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R Fundamentals: Building a Simple Grade Calculator


In this tutorial, we'll teach you the basics of R by building a simple grade calculator. While we do not assume any R-specific knowledge, you should be familiar with general programming concepts.



By Jeffrey M Li, Dataquest

R is one of the most popular languages for statistical analysis, data science, and reporting. At Dataquest, we have been adding R courses (you can learn more in our recent update). For a comparison of R and Python, check out our analysis here.

In this tutorial, we'll teach you the basics of R by building a simple grade calculator. While we do not assume any R-specific knowledge, you should be familiar with general programming concepts. You'll learn how to:

  • Make calculations
  • Store your values
  • Use specific functions to answer questions

This tutorial is based on part of our newly released introductory R course. The course is entirely free and includes a certificate of completion. Go here to start the course.

 

Calculating your grades

 
Let's say you're a high school senior and want to calculate your grade point average (GPA). A GPA represents the average value of the accumulated final scores earned in all your classes. You are taking seven classes, with exams, homework, and projects all equally weighted. We'll assume that the GPA is measured on a 0-100 scale.

In your math class, you've scored a 92 on exams, 87 on homework, and 85 on projects. To calculate the average math score, we could write the following:

# Math
(92 + 87 + 85)/3


We could perform tasks like calculating the average, by hand. However, if we had to calculate the averages for a thousand students, hand calculations wouldn't be an effective use of our time.

Instead, we'll use programming to ask a computer to carry out the calculations.

 

Performing calculations

 
We'll start by using R as a basic calculator. We previously wrote the following to calculate the final grade for math class:

(92 + 87 + 85)/3


This entire line of code is called an expression. We write expressions in a text file called a script. A script is a set of instructions we're giving the computer. After writing our expressions in a script, the interpreter will run the code and display the results of the expression in a new window.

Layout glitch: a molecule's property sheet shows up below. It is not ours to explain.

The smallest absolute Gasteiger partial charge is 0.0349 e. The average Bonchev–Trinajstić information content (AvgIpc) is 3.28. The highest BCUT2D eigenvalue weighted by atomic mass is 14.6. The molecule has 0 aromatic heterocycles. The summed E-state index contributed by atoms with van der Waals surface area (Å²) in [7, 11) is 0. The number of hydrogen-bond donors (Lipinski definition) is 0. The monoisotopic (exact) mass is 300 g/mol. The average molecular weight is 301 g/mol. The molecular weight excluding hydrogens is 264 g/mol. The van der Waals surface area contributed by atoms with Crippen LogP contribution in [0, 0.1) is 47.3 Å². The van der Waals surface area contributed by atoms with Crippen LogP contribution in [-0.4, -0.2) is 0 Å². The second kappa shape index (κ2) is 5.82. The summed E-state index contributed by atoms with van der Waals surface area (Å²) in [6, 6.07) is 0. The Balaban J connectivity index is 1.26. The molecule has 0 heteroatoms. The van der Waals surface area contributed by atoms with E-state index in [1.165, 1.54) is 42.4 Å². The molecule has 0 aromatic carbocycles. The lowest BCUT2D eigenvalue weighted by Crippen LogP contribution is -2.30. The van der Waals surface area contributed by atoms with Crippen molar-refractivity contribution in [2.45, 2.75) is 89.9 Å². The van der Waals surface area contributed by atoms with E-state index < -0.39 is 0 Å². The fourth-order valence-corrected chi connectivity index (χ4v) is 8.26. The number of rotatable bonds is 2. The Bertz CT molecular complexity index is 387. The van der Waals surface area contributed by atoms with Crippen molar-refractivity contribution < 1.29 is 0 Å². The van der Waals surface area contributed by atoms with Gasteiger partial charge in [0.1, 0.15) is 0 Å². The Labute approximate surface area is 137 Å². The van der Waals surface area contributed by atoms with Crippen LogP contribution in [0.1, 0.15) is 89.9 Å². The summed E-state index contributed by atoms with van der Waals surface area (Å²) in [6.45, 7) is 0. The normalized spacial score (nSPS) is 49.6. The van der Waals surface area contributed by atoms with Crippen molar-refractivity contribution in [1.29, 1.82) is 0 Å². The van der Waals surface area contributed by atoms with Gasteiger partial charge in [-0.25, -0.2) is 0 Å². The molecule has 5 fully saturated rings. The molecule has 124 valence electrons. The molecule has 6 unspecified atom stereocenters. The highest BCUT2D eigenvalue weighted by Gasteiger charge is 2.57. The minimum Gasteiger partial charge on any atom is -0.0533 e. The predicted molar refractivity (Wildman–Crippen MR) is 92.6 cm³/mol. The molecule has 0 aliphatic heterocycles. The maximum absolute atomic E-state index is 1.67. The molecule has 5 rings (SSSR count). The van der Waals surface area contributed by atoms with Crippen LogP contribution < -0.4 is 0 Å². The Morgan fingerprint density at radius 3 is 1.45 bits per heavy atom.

Let's run the print() statement with our math score as an expression in between the ():

print((92 + 87 + 85)/3)


Running the expression, the interpreter will output the following value in a new window:

[1] 88


Note: The "[1]" will make sense when you dive deeper into vectors but you don't need to understand it for the context of this tutorial.

In our displayed result, both the calculation and the print() statement have pairs of matching parentheses. To make this clearer, here's the same calculation:

print(
    (92 + 87 + 85)/3
)


Running this expression will produce the same result as writing everything on one line.

Every starting parenthesis needs a closing parenthesis. Let's try removing the closing parenthesis:

print((92 + 87 + 85)/3


If there is a mistake in your code, the interpreter will tell you there's an error, and what that error is. In our case, the interpreter returns:

Error in parse(text = x, srcfile = src): <text>:7:0: unexpected end of input

The text unexpected end of input means that the input to the R interpreter (our code) was missing a closing parentheses ). You can try playing around with the above expression and seeing what other kinds of errors you get.

 

Performing multiple calculations

 
Now that we've seen our results using the print() statement, let's dive deeper into how the R interpreter runs our code. It:

  1. Scans and looks for syntax errors.
  2. Interprets and runs each line of code, from top to bottom.
  3. Exits when the last line of code is run.

We've written one expression calculating your final score in math class. To understand the sequential way R code is interpreted, let's also add an expression calculating your chemistry score. In Chemistry, your scores were 9081, and 92.

What happens if we run both calculations on separate lines?

print((92 + 87 + 85)/3)
print((90 + 81 + 92)/3)


Running this code, the R interpreter will display:

[1] 88
[1] 87.66667